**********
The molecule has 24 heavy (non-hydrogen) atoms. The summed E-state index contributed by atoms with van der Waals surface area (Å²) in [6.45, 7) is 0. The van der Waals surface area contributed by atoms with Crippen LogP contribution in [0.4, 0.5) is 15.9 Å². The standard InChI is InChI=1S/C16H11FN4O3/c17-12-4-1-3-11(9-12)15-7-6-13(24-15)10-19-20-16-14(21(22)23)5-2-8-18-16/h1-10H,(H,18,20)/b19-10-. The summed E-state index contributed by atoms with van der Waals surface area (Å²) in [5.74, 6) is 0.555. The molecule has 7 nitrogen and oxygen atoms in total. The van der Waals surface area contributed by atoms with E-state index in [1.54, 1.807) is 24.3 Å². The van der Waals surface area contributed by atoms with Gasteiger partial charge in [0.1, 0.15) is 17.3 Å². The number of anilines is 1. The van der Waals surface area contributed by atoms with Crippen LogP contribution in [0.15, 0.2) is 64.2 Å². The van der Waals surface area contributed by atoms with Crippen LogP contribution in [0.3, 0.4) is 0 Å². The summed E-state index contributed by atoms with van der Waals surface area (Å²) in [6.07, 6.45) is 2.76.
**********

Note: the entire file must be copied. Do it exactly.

The molecule has 24 heavy (non-hydrogen) atoms. The summed E-state index contributed by atoms with van der Waals surface area (Å²) in [6.45, 7) is 0. The van der Waals surface area contributed by atoms with Crippen LogP contribution in [0.4, 0.5) is 15.9 Å². The standard InChI is InChI=1S/C16H11FN4O3/c17-12-4-1-3-11(9-12)15-7-6-13(24-15)10-19-20-16-14(21(22)23)5-2-8-18-16/h1-10H,(H,18,20)/b19-10-. The summed E-state index contributed by atoms with van der Waals surface area (Å²) in [5.74, 6) is 0.555. The molecule has 7 nitrogen and oxygen atoms in total. The van der Waals surface area contributed by atoms with E-state index in [1.54, 1.807) is 24.3 Å². The van der Waals surface area contributed by atoms with Gasteiger partial charge in [0.1, 0.15) is 17.3 Å². The number of anilines is 1. The van der Waals surface area contributed by atoms with Crippen LogP contribution in [0.15, 0.2) is 64.2 Å². The van der Waals surface area contributed by atoms with Crippen LogP contribution in [0.3, 0.4) is 0 Å². The summed E-state index contributed by atoms with van der Waals surface area (Å²) in [6.07, 6.45) is 2.76.